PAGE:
Are We Not Owners? We Are Workers!

Last Winter, Fifty by Fifty ran a series of blog posts about the sale of the ESOP New Belgium Brewery to Kirin. It was a great series of posts of which I was honored to participate. This was and is an important discussion about the role of worker (or employee) ownership. However, one editiorial didn’t appear on the site, but was published in one of my favorite publications, Counter Punch by one of my favorite thinkers on worker-focused economics, Bernard Marszalek. In this article about the sale of the 4th largest craft brewery, Righteous Capitalism vs. Cooperative Values, he discusses the notion of being a worker owner and it is worth for all of us to consider his position.

Specifically he argues:

“The fatal error of cooperatives decades ago was to emphasize ownership in imitation of the ESOPs. Almost from the inception of cooperatives as collective economic projects in the early 19th century, they were characterized as urban commons, duplicating in those new settings the centuries old practice of rural lands held in common by an exclusive group, like the families of a village or parish. So, the operative term for participants in cooperatives isn’t owner, but member. Retail co-ops serve consumer-members, housing co-ops have members whereas condos have owners, and worker-members manage worker cooperatives.”

As Bernard argues, neither the “employees” (to use a term of wage-slavery) of an ESOP or the workers of a co-op are truly owners. For the ESOP, the workers have little control over either their shares (which a Trustee often manages) or a say in the operations (although this can vary a bit). For worker co-ops, the members often have significant control over the workplace, but cannot actually sell their share of ownership or take their retained equity (I should know, Union Cab still holds my equity from 1993).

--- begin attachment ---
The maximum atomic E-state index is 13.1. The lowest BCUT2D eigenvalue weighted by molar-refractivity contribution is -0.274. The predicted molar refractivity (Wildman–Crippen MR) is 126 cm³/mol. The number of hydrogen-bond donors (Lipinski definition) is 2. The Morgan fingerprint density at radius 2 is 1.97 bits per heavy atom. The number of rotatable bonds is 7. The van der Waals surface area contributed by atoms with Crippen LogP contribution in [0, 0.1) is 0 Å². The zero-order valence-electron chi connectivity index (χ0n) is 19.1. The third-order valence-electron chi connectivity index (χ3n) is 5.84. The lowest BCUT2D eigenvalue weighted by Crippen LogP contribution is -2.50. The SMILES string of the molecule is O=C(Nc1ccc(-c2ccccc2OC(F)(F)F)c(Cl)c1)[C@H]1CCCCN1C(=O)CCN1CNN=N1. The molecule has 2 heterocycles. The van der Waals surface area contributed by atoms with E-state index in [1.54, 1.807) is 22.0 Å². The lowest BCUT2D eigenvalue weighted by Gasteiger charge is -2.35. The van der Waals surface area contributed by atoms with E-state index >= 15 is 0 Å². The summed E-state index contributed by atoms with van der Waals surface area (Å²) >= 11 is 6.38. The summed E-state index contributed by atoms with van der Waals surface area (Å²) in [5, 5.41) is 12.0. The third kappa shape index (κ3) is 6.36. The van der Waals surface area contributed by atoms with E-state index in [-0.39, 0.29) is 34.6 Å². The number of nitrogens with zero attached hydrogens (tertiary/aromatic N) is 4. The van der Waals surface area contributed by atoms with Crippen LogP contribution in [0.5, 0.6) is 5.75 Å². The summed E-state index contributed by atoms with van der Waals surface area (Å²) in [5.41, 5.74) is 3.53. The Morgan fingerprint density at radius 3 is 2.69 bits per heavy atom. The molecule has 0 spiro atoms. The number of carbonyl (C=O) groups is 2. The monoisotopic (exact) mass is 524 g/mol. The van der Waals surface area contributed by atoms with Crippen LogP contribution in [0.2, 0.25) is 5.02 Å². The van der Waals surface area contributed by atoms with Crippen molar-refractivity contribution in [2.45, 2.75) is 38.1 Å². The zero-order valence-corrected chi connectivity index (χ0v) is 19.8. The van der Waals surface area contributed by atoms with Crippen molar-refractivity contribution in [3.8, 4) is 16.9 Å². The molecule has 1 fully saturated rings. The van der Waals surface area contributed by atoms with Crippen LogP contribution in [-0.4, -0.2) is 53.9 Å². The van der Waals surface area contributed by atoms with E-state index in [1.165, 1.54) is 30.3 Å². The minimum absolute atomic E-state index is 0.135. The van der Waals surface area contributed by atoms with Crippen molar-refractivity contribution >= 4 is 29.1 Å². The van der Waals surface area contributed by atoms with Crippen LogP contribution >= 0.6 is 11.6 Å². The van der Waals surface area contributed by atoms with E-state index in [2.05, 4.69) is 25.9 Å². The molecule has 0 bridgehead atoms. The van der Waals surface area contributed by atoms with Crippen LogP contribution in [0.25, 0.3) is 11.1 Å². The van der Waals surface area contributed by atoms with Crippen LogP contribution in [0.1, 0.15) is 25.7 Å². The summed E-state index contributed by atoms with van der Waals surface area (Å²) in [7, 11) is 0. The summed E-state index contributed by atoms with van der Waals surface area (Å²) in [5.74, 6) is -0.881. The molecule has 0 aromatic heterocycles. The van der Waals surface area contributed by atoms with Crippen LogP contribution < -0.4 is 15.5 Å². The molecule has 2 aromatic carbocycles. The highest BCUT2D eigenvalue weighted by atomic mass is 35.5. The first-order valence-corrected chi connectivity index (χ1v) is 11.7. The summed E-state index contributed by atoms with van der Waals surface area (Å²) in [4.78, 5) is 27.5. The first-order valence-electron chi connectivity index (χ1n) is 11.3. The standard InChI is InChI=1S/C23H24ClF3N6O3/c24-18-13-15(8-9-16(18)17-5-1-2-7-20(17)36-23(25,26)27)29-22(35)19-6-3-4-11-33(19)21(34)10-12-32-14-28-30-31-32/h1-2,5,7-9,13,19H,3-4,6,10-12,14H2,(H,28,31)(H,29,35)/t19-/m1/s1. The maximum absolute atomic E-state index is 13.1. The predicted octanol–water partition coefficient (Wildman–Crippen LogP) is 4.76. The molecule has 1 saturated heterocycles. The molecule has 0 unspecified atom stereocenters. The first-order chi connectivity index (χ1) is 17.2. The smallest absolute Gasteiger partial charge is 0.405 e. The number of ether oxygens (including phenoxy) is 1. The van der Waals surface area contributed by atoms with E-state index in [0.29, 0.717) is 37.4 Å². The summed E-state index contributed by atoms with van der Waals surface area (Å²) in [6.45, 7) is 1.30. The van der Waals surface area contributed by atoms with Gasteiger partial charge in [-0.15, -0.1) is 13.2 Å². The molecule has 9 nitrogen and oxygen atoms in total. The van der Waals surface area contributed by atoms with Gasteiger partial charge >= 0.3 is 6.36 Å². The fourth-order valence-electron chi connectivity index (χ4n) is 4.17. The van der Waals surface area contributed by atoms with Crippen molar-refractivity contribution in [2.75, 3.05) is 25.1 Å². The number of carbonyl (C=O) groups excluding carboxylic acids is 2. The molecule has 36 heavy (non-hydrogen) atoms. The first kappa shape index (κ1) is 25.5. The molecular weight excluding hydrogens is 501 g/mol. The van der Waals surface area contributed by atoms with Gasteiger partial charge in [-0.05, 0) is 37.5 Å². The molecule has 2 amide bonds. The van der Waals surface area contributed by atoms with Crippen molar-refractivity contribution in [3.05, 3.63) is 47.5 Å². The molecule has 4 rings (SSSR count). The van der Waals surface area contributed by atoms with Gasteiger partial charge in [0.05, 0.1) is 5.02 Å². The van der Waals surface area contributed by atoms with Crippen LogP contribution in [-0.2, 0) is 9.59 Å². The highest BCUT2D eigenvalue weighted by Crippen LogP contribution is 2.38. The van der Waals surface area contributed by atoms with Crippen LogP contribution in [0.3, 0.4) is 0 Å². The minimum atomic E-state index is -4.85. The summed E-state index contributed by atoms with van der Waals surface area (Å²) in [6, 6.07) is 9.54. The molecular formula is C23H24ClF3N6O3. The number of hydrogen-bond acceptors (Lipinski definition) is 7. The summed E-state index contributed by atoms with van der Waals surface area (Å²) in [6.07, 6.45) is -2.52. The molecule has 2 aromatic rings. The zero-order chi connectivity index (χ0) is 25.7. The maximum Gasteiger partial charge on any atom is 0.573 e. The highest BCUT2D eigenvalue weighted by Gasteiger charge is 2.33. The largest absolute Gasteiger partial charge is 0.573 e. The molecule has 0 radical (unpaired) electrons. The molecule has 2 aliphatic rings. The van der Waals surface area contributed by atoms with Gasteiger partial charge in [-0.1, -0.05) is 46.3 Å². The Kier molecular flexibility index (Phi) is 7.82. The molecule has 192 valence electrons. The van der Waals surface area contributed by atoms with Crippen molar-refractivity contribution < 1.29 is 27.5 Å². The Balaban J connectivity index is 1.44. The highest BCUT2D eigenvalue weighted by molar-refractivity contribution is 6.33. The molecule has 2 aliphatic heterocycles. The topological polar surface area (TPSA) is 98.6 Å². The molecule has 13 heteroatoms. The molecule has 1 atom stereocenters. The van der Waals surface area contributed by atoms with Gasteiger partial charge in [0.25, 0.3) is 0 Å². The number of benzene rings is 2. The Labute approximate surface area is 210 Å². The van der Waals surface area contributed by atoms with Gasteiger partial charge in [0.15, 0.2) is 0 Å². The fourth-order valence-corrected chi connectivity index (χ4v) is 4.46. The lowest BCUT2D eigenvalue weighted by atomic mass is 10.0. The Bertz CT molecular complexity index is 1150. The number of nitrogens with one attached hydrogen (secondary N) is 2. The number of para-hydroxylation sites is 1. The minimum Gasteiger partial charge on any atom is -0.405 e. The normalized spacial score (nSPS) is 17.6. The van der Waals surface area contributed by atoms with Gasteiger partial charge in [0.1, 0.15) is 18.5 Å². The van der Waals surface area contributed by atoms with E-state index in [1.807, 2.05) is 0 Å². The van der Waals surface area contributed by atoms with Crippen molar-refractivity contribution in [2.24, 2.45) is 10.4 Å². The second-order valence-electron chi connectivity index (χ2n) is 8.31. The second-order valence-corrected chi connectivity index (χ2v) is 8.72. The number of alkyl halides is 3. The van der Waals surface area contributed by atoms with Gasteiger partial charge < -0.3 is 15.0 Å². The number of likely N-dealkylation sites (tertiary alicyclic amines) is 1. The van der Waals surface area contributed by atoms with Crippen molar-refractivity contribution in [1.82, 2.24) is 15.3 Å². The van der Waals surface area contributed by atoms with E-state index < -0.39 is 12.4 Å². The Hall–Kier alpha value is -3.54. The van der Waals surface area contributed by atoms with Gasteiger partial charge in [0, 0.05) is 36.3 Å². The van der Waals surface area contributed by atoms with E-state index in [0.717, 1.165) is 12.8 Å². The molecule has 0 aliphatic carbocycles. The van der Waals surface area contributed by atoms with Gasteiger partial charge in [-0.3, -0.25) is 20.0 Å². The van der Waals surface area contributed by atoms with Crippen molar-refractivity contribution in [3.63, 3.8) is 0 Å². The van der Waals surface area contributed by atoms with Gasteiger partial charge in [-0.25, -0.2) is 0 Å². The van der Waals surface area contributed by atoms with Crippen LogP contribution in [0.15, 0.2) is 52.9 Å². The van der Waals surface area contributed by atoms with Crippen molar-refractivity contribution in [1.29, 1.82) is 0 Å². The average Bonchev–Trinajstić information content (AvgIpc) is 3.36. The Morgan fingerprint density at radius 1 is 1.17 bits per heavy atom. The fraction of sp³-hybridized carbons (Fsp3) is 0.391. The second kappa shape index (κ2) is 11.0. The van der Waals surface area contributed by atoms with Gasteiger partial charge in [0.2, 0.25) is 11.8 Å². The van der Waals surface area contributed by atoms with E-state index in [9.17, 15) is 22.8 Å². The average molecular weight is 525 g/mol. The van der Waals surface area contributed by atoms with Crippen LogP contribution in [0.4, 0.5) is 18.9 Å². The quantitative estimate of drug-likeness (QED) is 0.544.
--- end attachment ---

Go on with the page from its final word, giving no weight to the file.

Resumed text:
I agree with Bernard–let’s retire the concept of calling ourselves “worker-owners”. We are worker-members. We are stewards of the co-op doing the work to keep it resilient to honor the work of the previous members (who built a co-op for us), and maintaining the co-op’s ability to provide for the members of the future.

The concept of community ownership (in this case the community of workers) is fundamentally different from capitalist ownership. The latter seeks to use up assets and resources. It is extractive in nature and anti-communitarian. The former seeks to build a community that transcends the individual and builds a thing of lasting value to society.

Worker-Members creates a conceptual model of considering the generation of members prior and those yet to be. The term creates a community that challenges the extractive concept of ownership. A co-op member builds communal wealth and connects the individual to something bigger than themselves.

About John McNamara

John spent 26 years with Union Cab of Madison Cooperative and currently helps develop co-ops in the Pacific Northwest. He holds a Ph.D. in Business Administration and Masters in Management: Co-operatives and Credit Unions from Saint Mary's University.
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